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¡Lunes papas!

By studying a year abroad, I did not imagine how much food would affect my homesickness. Just like Popeye´s song claims, in the film version with Robin Williams, “Everything is food”, food is an important factor that concerns our daily habits. What I miss the most about food at home is the role it plays to bring family and friends together.
Ecuador is divided into four geographical regions, and as a result food varies from place to place. However, lunch is usually the most important meal all over the country. Since I am from Quito (the capital), in la sierra or highlands, our cuisine includes a lot of potatoes and rice. We have a lot of soups that contain potatoes, and rice is usually part of every meal. I suppose we eat a lot of carbohydrates because of the cool, windy weather in the mountains. Here is a famous song from an Ecuadorian band, “Rocola Bacalao” that jokes about our popular habit of eating potatoes (papas) every day of the week:


We also eat lots of beans, lentils, quinoa, garbanzo beans, barley, chulpi, tostado, chochos, habas (andean varieties of grains) and corn as well. Pork is also very popular among serranos, or people from the highlands. However, one of the most popular meat that Ecuadorians eat is guinea pig. This is always very shocking for foreigners who visit Ecuador. As I already mentioned before, lunch is the main and biggest dish. Ecuadorians use this time to be together, relax and have a break from work.

Although I am no expert in this topic, I will try to explain my own experience with Ecuadorian food. The three remaining regions-coastal region, Galápagos Islands and rainforest-are varied in their food choices. The coastal region and the Galápagos Islands include cebiches (raw fish also popular in other Latin American countries), fish, a grand variety of seafood dishes, rice, beans, lentils, patacones and salads. The rainforest region has similar dishes as the ones found in the coastal region. However, you can also find “exotic” food such as ants, worms and even grasshoppers. Humitas and tamales (also common in other Latin American countries) are also part of the sierra tradition.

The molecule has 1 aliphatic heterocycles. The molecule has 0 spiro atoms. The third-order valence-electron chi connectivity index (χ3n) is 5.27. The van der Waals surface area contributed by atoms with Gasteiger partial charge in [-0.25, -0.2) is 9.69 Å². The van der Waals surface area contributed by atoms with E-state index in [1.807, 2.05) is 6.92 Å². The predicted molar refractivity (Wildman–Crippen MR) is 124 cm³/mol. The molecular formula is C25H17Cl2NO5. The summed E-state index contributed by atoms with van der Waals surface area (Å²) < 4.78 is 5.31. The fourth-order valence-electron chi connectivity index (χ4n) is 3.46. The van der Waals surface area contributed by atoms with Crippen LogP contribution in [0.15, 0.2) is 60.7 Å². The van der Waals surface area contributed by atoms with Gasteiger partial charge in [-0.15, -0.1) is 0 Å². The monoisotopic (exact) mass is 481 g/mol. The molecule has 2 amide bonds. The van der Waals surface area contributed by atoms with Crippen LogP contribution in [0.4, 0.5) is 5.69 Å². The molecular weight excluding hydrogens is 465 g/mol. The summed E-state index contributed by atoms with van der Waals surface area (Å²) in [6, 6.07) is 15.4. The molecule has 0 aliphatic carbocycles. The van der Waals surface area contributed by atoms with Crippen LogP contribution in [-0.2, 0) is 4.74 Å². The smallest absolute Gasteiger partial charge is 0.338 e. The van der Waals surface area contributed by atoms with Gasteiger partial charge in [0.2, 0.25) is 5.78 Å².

As a general characteristic of Ecuadorian cuisine, I would describe it as soup and also fruit-based diet. Soups are the main dish for lunch and they usually have beans, veggies and chicken. Freshly squeezed juice is common for breakfast and lunch refreshments. A popular fruit drink in Ecuador is called Jucho. Jucho is a hot drink mixture of delicious berries and other fruits. Apart from the fact that Ecuador is in fact a Banana Republic that exports bananas, we do have an enormous variety of other fruits. Apples, oranges, kiwis, tomatoes de árbol, capulí, berries, mangoes, pineapples, tangerines, avocados, tomatoes, coconuts, lemons, passion fruit, papayas, pitahayas, tunas (fruit of the cactus), melons and watermelons are some examples of the fruit you can easily find in Ecuador. Many people make ice cream and other sweets with this fruit diversity. This is also one of the things I miss the most about Ecuador.

Moreover, being a vegetarian in Ecuador, although it is not very common, can be very easy because of the variety of vegetables and beans that are available in the country. Unfortunately, many of the local products are now GMO, which means chemically altered food. Unfortunately, not many people realize this and they consume these products. There is a controversy going on because some people consider these products food, and some others think that these products will eventually be dangerous and unhealthy. On the other hand, there are still many local and organic farmers. Therefore, getting natural, fresh food is still possible in my country.

As for desserts, Ecuador has a lot of them. My two favorite ones are: arroz con leche and dulce de tomate de árbol * (pictures and descriptions are below). Finally, during two very important holidays in Ecuador, Easter and Día de los muertos (Day of the Dead), Ecuadorians make two specials dishes: fanesca, which is a bean based soup that Ecuadorians eat during Easter. Then, la colada morada and guaguas de pan,* which is a typical Ecuadorian food during Día de los muertos.

Here are some of my favorite Ecuadorian dishes. If you ever visit Ecuador, be sure to try one of these: ¡Buen provecho!

Locro de papas-potato soup with cheese and avocado

Choclo con queso y habas-corn with cheese and habas

Llapingachos-cheese and corn patties served with avocado

Arroz con leche. Literal translation: “rice with milk. Puddin served with cinnamon

Tomate de árbol. Literal translation: “tree tomatoe”. Ecuadorian sour fruit. You can make a dessert of tomate de árbol.

Colada Morada y guaguas de pan-hot drink based on berries, pineapples, local spices and other fruit. Guaguas de pan-“baby bread”. Guagua in kichua means “kid” and pan in spanish means bread. The bread is decorated to represent a human being. We remember, celebrate and visit our dead relatives with colada morada and guaguas de pan.



Pictures (in order of appearance):








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